- Mark Meadows tests positive for coronavirus
- US confirms more than 126,000 Covid cases in new record
- Experts urge caution over Denmark’s mink coronavirus scare
- UK and others look for lessons from Slovakia mass testing scheme
- English couples heartbroken as weddings cancelled again
Hospitals in Greater Manchester have decided to suspend non-urgent care amid a surge in coronavirus admissions which threaten to overwhelm local health services.
Non-urgent hospital surgery and appointments will no longer go ahead as scheduled, although emergency care, such as cancer treatment, will continue.
Excl: All Greater Manchester trusts have decided to pause non-urgent and routine care as Covid cases surge https://t.co/yZgQBW2oKa
Staff have worked tirelessly to try to maintain services and deliver the highest quality of healthcare to local people.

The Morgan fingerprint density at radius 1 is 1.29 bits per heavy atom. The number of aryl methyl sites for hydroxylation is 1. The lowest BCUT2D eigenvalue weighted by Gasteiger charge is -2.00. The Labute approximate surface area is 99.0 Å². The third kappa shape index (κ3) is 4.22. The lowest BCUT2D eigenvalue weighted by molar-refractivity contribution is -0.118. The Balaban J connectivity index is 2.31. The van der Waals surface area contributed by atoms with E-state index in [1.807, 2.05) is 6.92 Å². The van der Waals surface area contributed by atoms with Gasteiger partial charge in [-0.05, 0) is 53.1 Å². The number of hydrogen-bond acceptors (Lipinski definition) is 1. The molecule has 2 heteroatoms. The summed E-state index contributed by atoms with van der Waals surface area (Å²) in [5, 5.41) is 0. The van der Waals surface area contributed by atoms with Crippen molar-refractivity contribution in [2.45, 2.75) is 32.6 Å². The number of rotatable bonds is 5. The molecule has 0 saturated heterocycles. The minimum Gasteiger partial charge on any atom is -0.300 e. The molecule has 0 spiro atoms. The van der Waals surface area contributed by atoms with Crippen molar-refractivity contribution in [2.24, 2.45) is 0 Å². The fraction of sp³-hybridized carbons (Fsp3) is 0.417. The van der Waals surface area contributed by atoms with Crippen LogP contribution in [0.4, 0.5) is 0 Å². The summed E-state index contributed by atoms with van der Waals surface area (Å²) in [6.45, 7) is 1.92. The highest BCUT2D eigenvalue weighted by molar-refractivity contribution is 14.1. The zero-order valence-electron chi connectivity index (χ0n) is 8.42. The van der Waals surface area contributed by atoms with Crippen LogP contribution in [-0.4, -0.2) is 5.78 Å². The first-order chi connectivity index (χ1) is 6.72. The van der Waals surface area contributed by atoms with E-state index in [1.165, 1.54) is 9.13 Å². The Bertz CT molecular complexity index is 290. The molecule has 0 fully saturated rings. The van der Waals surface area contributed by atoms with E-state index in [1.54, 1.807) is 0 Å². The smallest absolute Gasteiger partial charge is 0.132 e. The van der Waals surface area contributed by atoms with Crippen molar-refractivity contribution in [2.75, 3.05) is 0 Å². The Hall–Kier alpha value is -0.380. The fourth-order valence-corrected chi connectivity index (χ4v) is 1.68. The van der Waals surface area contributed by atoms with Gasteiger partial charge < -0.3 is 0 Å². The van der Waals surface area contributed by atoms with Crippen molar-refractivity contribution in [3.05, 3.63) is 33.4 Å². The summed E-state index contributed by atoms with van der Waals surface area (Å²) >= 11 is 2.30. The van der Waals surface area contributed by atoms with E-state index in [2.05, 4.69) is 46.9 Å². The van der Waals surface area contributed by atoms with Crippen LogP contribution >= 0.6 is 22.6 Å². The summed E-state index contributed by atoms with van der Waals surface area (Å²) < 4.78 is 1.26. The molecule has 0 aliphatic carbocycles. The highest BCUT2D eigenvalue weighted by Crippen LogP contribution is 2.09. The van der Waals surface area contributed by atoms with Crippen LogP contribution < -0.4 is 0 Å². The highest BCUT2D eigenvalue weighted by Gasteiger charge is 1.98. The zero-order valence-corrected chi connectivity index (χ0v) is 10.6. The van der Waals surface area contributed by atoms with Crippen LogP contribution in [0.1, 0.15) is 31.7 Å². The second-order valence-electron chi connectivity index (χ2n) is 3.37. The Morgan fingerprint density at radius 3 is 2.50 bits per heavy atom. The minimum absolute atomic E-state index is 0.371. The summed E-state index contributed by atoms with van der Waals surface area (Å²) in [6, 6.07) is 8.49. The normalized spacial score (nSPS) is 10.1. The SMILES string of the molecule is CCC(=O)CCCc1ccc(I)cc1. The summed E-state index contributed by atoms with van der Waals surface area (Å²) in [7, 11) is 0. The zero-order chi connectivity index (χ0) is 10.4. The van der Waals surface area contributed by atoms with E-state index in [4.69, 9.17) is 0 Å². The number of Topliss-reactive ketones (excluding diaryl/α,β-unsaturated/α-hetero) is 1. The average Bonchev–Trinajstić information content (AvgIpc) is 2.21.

Despite these efforts it is now necessary to pause non-urgent work to ensure we are in a position to expand critical care facilities, whilst maintaining cancer and other urgent care, including cardiac services, vascular surgery and transplantation.
As England just starts adjusting to the new lockdown reality, the question of when a Covid vaccine will become publicly available is growing into an ever more pressing one.
Debora Mackenzie talks to an array of health experts and explores how feasible this prospect really is: